Rogue anti-spyware refers to anti-spyware/antivirus software of questionable value. Rogue anti-spyware may not be proven to protect your computer from spyware, may popup fake alerts or create many false positives about your PC being infected, or may use scare tactics to try to get you to purchase the application. Rogue anti-spyware software may be installed by a Trojan, come bundled with other software, or install itself through web browser security holes. While it is fairly rare, some rogue anti-spyware is created and distributed by known spyware or adware companies, and the rogue anti-spyware may install spyware or adware itself.
Often when you’re infected with rogue anti-spyware like Windows Software Guard, you’ll see a false popup security alert like this:
Rogue Anti-Spyware Tactics
Typically, rogue anti-spyware such as Windows Software Guard has one or more of the qualities listed below, which is why rogue anti-spyware is considered anti-spyware software of questionable value.
- False positives/fake alerts: Rogue anti-spyware may produce a large number of false positives or use fake alerts, noting that your computer is infected with spyware parasites or other threats that do not really exist.
- Copycat looks: Rogue anti-spyware may copy the look and feel of other legitimate or rogue anti-spyware applications. Often, rogue anti-spyware applications may appear as close clones of other rogue anti-spyware software.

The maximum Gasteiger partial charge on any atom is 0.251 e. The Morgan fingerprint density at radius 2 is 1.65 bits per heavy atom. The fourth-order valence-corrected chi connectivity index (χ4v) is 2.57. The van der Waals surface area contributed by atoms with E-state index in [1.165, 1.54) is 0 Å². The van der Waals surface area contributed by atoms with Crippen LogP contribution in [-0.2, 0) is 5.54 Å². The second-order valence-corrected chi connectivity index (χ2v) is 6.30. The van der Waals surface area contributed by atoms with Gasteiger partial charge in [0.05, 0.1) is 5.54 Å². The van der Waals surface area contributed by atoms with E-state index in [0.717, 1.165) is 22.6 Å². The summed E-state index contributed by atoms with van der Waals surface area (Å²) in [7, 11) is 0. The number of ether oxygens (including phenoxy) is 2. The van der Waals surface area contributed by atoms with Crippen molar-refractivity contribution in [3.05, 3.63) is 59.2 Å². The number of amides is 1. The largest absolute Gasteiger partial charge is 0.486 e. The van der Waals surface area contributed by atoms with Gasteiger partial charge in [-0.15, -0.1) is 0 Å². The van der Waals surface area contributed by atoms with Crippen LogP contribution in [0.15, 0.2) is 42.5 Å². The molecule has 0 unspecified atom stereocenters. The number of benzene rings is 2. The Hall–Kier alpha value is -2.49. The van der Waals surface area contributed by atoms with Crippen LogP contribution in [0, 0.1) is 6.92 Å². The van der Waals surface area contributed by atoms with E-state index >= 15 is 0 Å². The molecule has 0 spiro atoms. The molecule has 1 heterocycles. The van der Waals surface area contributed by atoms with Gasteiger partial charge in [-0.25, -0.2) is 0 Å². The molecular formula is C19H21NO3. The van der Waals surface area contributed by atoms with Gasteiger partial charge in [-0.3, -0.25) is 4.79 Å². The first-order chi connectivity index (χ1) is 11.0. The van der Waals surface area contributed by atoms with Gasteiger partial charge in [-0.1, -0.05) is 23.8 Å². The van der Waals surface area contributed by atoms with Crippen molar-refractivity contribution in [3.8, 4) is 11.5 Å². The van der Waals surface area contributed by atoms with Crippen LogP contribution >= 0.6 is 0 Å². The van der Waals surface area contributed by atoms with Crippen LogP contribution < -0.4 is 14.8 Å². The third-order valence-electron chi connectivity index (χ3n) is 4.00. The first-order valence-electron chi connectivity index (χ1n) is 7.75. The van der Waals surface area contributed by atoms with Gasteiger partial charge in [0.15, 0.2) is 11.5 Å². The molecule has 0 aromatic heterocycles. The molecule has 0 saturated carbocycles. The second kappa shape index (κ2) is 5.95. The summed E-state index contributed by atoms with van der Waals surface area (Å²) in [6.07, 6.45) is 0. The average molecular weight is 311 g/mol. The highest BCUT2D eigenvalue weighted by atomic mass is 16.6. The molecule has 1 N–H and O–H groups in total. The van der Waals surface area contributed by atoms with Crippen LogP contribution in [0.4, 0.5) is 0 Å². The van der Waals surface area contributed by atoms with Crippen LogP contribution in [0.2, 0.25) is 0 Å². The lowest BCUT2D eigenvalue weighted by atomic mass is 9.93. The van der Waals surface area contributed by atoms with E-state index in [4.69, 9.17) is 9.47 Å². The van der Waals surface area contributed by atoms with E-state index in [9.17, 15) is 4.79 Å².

- High pressure marketing: Rogue anti-spyware may use scare tactics or other aggressive advertising and marketing tactics to try to trick you into buying the rogue anti-spyware application. Often, rogue anti-spyware may produce false positives and fake alerts about your computer being infected.
- Poor detection/scan reporting: Rogue anti-spyware may produce poor reports when it scans your PC. For example, rogue anti-spyware may say your computer is infected 11 parasites, but not specify which spyware parasites or what type of parasites. Rogue anti-spyware may also report that your PC is infected with SafeAndClean, but not tell you which related files, DLLS, etc. were found on your computer.
- Weak scanning/detection: Rogue anti-spyware may not only poorly report on computer infection, but rogue antispyware may also poorly scan your PC. Rogue anti-spyware may skip over important folders and files of your computer that should be scanned to detect spyware.
Did Windows Software Guard use these tactics to trick you into buying Windows Software Guard? Go to www.fasterpccleanclean.com to learn more!